One of the coolest things, actually, that I'm really happy with, is we have radio hosts in the game and the first decision you make in the game will change the radio host and the music that plays on the radio... The amount of complexity into the junction stuff, we have characters that change and they provide different insight into the stories.
You have some really nitty gritty smaller decisions, here.
We do. Basically we have so much optional story. We have just under a novel of text that you can read. Emails, newspapers...You'll see it when you play. You can investigate so much more than any other Remedy game. We've really stepped up to create this world that you can get involved in and shape; it's really exciting.
What is the one thing you're hoping that players notice?
I hope the players get immersed in the world. If anything, if they notice things, particularly, I think the time travel stuff for me is really important, and also if they understand the story. I think that's the bigger thing. I really want them to notice. I want them to know what our message is. I want them to know what we're trying to say. I think Remedy games have always had a bit of a message. That's the most important thing, all the rest of it is just detail. There's so many great things... I want them to notice how hard we worked, I want them to notice a whole bunch of things. It's hard to say, but if they can grasp the story and they can basically want to play it again because they realize that the story has changed based on their decisions, then that would be really great for them to notice.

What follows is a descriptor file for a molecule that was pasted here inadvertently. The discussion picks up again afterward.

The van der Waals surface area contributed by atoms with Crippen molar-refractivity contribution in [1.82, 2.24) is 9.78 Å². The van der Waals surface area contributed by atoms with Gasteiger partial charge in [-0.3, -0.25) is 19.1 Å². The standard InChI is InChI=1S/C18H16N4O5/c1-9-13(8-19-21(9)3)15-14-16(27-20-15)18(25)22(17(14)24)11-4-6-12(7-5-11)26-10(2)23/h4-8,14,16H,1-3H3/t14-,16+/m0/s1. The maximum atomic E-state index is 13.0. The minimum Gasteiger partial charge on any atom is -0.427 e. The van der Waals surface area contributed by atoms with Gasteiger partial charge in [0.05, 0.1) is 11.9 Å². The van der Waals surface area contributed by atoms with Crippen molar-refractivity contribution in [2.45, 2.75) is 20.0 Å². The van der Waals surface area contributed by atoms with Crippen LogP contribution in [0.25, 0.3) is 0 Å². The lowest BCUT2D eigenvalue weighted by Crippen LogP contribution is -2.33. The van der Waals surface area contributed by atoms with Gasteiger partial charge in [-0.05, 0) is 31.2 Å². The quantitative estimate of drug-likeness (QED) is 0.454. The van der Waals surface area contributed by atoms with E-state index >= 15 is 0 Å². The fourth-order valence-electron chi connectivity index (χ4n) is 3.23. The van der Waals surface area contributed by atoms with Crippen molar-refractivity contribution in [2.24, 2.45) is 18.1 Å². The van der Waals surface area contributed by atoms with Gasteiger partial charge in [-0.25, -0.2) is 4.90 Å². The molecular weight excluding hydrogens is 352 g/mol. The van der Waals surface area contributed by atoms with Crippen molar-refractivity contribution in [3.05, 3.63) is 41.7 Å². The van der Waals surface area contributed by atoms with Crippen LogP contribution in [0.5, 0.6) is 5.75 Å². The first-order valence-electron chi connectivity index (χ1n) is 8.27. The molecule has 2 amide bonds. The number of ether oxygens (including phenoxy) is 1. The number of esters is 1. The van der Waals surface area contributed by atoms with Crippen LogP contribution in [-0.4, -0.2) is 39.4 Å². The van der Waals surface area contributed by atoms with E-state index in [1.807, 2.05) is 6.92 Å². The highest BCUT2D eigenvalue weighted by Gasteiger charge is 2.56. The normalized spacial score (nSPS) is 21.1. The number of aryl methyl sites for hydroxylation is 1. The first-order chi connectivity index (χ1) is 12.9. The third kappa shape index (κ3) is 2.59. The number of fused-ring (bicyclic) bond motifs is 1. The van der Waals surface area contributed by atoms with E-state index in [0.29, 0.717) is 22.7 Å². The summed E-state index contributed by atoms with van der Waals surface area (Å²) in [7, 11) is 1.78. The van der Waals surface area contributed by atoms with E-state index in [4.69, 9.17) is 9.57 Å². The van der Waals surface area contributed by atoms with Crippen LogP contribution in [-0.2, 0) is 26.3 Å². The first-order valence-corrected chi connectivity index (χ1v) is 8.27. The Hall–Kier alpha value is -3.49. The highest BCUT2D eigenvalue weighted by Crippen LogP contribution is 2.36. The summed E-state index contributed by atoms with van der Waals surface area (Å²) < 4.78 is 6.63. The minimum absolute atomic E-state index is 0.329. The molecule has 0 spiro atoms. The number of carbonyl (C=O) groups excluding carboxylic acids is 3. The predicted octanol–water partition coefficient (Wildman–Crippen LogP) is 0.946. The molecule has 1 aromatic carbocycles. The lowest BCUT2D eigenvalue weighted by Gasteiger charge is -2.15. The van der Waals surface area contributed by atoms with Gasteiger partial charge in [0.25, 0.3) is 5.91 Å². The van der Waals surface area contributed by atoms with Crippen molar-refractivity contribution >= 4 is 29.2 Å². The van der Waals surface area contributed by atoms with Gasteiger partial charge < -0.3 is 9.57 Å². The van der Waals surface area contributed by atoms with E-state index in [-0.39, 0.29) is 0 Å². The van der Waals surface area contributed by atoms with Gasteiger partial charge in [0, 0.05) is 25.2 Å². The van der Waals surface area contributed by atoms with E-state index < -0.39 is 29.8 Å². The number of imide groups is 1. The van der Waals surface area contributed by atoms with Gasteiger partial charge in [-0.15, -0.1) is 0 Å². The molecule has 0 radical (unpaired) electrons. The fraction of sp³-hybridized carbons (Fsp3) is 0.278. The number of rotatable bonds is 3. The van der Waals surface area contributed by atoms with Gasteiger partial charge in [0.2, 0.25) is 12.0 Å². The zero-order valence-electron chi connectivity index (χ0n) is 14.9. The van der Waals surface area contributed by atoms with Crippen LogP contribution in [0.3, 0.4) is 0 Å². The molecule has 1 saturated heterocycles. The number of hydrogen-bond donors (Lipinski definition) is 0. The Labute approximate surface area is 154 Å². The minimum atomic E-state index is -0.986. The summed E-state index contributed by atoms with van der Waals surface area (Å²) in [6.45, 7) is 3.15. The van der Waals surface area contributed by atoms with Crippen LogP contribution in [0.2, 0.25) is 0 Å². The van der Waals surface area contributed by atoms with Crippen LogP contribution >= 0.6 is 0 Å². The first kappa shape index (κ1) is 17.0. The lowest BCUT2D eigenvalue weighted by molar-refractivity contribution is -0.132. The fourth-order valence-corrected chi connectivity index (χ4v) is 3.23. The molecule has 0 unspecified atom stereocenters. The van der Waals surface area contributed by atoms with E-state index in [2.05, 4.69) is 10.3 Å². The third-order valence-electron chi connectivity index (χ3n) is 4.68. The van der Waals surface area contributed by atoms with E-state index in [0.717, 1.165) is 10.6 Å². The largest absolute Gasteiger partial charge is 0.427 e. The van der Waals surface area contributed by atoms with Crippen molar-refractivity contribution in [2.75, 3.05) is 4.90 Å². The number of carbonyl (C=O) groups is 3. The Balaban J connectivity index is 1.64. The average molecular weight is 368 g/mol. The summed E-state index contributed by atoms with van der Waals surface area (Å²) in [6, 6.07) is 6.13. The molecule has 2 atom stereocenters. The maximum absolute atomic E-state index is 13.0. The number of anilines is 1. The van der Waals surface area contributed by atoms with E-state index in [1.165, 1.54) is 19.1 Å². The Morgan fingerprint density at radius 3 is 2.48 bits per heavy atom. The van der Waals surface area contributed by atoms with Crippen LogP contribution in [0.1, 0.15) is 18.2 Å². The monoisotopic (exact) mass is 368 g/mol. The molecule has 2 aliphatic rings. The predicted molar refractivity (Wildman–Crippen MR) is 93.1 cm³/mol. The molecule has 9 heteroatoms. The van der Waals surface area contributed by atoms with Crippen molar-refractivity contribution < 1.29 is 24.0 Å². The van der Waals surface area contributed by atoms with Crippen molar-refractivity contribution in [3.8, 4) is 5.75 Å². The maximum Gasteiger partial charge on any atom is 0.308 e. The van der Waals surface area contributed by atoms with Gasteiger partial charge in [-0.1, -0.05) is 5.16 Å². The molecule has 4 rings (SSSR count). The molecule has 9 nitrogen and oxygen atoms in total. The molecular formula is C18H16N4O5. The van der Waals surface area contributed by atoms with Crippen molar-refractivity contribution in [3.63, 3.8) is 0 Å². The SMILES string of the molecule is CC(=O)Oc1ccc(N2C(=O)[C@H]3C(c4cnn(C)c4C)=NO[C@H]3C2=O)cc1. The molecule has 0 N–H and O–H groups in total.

You keep mentioning screenplays. Did you write the script with more of a screenplay feel to it?
Yeah, definitely. The way that Remedy has always worked is that we have obviously...everything starts from the story, everything at Remedy. Even our tools that we use are story based. We have a workshop with the writers. The level designers and the writing team, they sit there and we collaborate. We have a story chart and we figure out how to tell the story. As a level designer, similar to a director, your first thing you do at work is you have the screenplay on your right or on your left, if you're left-handed. You basically look through and you're adapting the screenplay into a game experience.